"Above all else guard your heart, for everything you do flows from it." Proverbs 4:23 (NIV)
One of my favorite verses, reminding me to take care of my heart, to watch over it with diligence like a mother over a child. To take care of what goes in and what comes out. We are misguided to think that there are so many things more important than this; nothing is more important than caring for your own heart. Our own unique way of being true in this world depends on observing and watching over our heart. Like tending to a garden, we plant or are given seeds on the wind that take root - it is up to us to garden the healthy plants so our hearts can nurture the green shoots of love, joy, peace and happiness. All our thoughts and actions come from our hearts, the wellspring of life.
" Humans have been influencing and altering our environments since we first emerged--so much so that scientists have dubbed the current era the Anthropocene, meaning the geological age dominated by human activity. Just as human activities have transformed and evolved over time, so have the places and biomes they inhabit. " (National Geographic, https://www.nationalgeographic.org/article/putting-me-biome/)
It is no coincidence that the word universe is rooted in the Old French word univers, 'the whole world, cosmos' and the Latin word universum, 'all things, everybody, all people, the whole world ' - literally, 'turned into one' and Latin, versus- 'to turn, transform, be turned, be changed'.
We are Co-creators of the Dream, with a Loving, Generous and Wonderful Creator, our Source of all Goodness. When we care for our hearts, we care for ourselves and every thought and action will bring Love into the world.
The universe, with us in it, will turn on the Axis of Love.
Time to Rise
"A birdie with a yellow bill
Hopped upon my window sill,
Cocked his shining eye and said:
"Ain't you 'shamed, you sleepy-head!"
Robert Louis Stevenson
Memories of riding my yellow bicycle from the farmhouse to the post-office, collecting the mail, just me, my bicycle, the curving country road and the bell-grass I can still see and hear as I ride. Sometimes a haiku from the past, becomes in the present moment, as real as it was then, a memory yet existing now too. A forever moment, a present moment.
small yellow bicycle
freckled face, leaning inward
against the weathered boards
Ginkgo biloba, or maidenhair, is a tree native to China that has been grown for thousands of years for a variety of uses.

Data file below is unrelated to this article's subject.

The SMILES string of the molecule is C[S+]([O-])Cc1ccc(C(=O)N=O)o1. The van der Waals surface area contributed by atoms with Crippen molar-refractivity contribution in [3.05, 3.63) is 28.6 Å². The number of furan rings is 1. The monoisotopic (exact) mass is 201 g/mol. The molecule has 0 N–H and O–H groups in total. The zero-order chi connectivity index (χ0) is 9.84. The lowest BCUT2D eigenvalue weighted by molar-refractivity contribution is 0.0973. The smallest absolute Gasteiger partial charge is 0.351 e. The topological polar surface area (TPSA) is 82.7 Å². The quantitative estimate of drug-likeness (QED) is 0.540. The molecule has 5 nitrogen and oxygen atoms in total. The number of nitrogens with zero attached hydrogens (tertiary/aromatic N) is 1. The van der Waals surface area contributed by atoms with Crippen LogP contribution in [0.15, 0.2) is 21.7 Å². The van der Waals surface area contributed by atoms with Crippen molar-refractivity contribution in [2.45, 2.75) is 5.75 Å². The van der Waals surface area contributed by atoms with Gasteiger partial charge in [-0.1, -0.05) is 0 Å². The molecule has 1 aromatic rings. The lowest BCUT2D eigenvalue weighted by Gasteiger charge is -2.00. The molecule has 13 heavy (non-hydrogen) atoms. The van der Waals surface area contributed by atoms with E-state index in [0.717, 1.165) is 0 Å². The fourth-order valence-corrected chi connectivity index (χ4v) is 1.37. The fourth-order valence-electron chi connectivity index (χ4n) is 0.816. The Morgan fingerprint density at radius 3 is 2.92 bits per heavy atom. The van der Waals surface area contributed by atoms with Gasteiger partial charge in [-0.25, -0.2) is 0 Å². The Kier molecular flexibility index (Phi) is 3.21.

Gingko is also
Summertime, how blessed are the skies above us, that they circle above, all the stars, planets and Milky Way under the gaze of the moon. How blessed are we? For hot, sleepless nights and clear, dark, mornings, when the clouds are fine wisps or the sky is so clear we can gaze up to the heavens to our heart's delight. Nothing quite like it. Southern hemisphere.
Since I was a little girl, I have been looking at small things; puddles, a swirl on a gum leaf, a raindrop racing another down the car window. Then I discovered haiku and these small things found a way of being recorded on paper.
The Merriam Webster dictionary defines haiku as - " noun: an unrhymed verse form of Japanese origin having three lines containing usually five, seven, and five syllables respectively; also : a poem in this form usually having a seasonal reference"
In February 2009, I joined in with research to find out how others defined haiku and many were published online over 16 weeks in a study by John Bird from Haiku Oz. My definition is; “Haiku is wonder in a heartbeat; a moment to say ‘yes’ to life. Haiku is brightness in a raindrop, a wing beat of thought on the cheek and in the heart. Haiku pens a precious, funny or insightful moment for us.”
Sometimes I forget my own definition when I overlook the moments and mindlessly let them pass me by. I was surprised by myself reading this definition again. I realise I need to remind myself to notice, observe in the moment & sometimes insight & feeling felt can transform my day.
I would like to acknowledge the work of Haiku Oz and The Australian Haiku Society.
The surname Denford, is a habitational name from two or three Old English words. ‘Dene’ predates the 7th century, meaning a dean or valley. ‘Ford’ refers to a shallow river bed with a firm base, suitable for safe crossing. ‘Dierne’ means ‘hidden’. Possibly, together, Denford means, ‘a safe place to cross a river’.
Haiku and hygge must be two of my favorite words! Imagine our world being made up of noticing those moments that only you see and then time to 'be' in simple comfort of your own space to remember, reflect and contemplate this moment. Or maybe time to share this moment with friends - now imagine a world of people sharing these moments. I can see this. Karen 11/02/2018
All writing and poetry Copyright © Karenajoan Denford